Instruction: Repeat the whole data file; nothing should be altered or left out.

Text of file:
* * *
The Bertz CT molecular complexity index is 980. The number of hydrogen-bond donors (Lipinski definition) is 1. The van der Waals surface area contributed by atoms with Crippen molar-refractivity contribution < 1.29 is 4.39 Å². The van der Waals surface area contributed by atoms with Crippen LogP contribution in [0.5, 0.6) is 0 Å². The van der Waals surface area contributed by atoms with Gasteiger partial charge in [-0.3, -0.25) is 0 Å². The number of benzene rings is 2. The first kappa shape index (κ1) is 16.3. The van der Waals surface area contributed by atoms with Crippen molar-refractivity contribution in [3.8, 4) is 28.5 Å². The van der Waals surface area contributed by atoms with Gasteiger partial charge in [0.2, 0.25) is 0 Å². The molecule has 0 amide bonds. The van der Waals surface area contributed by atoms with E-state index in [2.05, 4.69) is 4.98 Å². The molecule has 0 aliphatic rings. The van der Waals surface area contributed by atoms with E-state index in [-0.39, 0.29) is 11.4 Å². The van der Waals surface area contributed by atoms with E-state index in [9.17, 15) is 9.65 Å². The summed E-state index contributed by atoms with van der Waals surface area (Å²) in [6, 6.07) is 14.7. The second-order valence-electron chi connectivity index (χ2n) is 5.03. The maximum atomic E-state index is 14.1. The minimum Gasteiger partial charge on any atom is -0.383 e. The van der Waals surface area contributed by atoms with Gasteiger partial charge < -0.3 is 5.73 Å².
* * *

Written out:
The Bertz CT molecular complexity index is 980. The number of hydrogen-bond donors (Lipinski definition) is 1. The van der Waals surface area contributed by atoms with Crippen molar-refractivity contribution < 1.29 is 4.39 Å². The van der Waals surface area contributed by atoms with Crippen LogP contribution in [0.5, 0.6) is 0 Å². The van der Waals surface area contributed by atoms with Gasteiger partial charge in [-0.3, -0.25) is 0 Å². The number of benzene rings is 2. The first kappa shape index (κ1) is 16.3. The van der Waals surface area contributed by atoms with Crippen molar-refractivity contribution in [3.8, 4) is 28.5 Å². The van der Waals surface area contributed by atoms with Gasteiger partial charge in [0.2, 0.25) is 0 Å². The molecule has 0 amide bonds. The van der Waals surface area contributed by atoms with E-state index in [2.05, 4.69) is 4.98 Å². The molecule has 0 aliphatic rings. The van der Waals surface area contributed by atoms with E-state index in [-0.39, 0.29) is 11.4 Å². The van der Waals surface area contributed by atoms with E-state index in [9.17, 15) is 9.65 Å². The summed E-state index contributed by atoms with van der Waals surface area (Å²) in [6, 6.07) is 14.7. The second-order valence-electron chi connectivity index (χ2n) is 5.03. The maximum atomic E-state index is 14.1. The minimum Gasteiger partial charge on any atom is -0.383 e. The van der Waals surface area contributed by atoms with Gasteiger partial charge < -0.3 is 5.73 Å².